A new center to help veterans through mental health problems opened Friday in Watertown. Veteran volunteers will help their peers get the services they need.
The Vets Peer-to-Peer Outreach Center is homey and welcoming, with couches and televisions and a bookshelf full of volumes about war experiences and the military.
Tedd Stiles directs the Mental Health Association, which will run the center. At the grand opening Friday, he said it’s designed to make veterans who may be wary of the stigmas of mental health issues feel welcome.
"They'd come in, they'd get some coffee, maybe sit on the couch, watch some TV, and start talking to one of the advocates, one of the peers – one of the volunteers – about what's going on with their life, maybe what kind of problems they're having, whatever they want to talk about," Stiles said.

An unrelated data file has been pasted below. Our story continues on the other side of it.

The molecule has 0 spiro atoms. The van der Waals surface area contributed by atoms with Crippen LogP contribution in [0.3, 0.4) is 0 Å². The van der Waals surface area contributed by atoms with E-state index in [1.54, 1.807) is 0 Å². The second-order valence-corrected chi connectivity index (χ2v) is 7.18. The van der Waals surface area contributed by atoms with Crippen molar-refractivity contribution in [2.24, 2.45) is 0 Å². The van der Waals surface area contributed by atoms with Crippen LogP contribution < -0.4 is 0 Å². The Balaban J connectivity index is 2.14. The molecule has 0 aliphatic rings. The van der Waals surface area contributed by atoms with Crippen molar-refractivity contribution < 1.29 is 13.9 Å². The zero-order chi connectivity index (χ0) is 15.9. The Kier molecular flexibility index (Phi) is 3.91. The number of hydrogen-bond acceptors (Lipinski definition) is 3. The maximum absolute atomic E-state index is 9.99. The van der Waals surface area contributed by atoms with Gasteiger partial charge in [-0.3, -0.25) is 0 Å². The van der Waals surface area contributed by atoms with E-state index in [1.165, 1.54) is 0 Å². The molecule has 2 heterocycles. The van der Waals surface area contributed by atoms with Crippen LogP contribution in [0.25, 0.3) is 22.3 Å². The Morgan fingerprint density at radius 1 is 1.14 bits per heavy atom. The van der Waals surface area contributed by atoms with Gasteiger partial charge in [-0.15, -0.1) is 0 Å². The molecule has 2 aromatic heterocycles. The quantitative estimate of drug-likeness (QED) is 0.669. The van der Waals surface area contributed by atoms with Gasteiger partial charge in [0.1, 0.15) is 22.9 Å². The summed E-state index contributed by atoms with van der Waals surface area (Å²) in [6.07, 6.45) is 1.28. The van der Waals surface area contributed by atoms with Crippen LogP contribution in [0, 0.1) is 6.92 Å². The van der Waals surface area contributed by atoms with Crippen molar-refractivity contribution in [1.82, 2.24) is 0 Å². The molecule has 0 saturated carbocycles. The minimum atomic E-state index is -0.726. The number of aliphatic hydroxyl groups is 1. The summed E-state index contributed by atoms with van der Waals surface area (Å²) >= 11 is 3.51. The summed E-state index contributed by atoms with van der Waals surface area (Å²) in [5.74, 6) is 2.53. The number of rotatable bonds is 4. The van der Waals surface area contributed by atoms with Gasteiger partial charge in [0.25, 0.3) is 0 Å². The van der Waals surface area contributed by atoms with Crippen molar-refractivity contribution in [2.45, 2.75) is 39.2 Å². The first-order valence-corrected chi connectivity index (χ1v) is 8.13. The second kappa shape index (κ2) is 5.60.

The center doesn't offer professional counseling on site; rather, it's set up as a gateway to help link up vets with services that are available elsewhere. Stiles says trained veteran volunteers can accompany veterans to appointments, help with paperwork, and will build a rapport both with the veteran and those offering the services.
"Right out of the gate, we're probably going to see lots of post-traumatic stress disorder, depression, anxiety, but we also can deal with medical issues, homelessness, whatever kind of issues a veteran would walk in the door with," Stiles said.
The center is funded by two grants focusing on peer counseling for veterans. One is named in memory of Private 1st Class Joseph Dwyer, a veteran of the Iraq war from New York state. He was famously photographed holding an injured Iraqi child. He later committed suicide after struggling with post-traumatic stress disorder. An artist's drawing of that photograph will be displayed at the Outreach Center.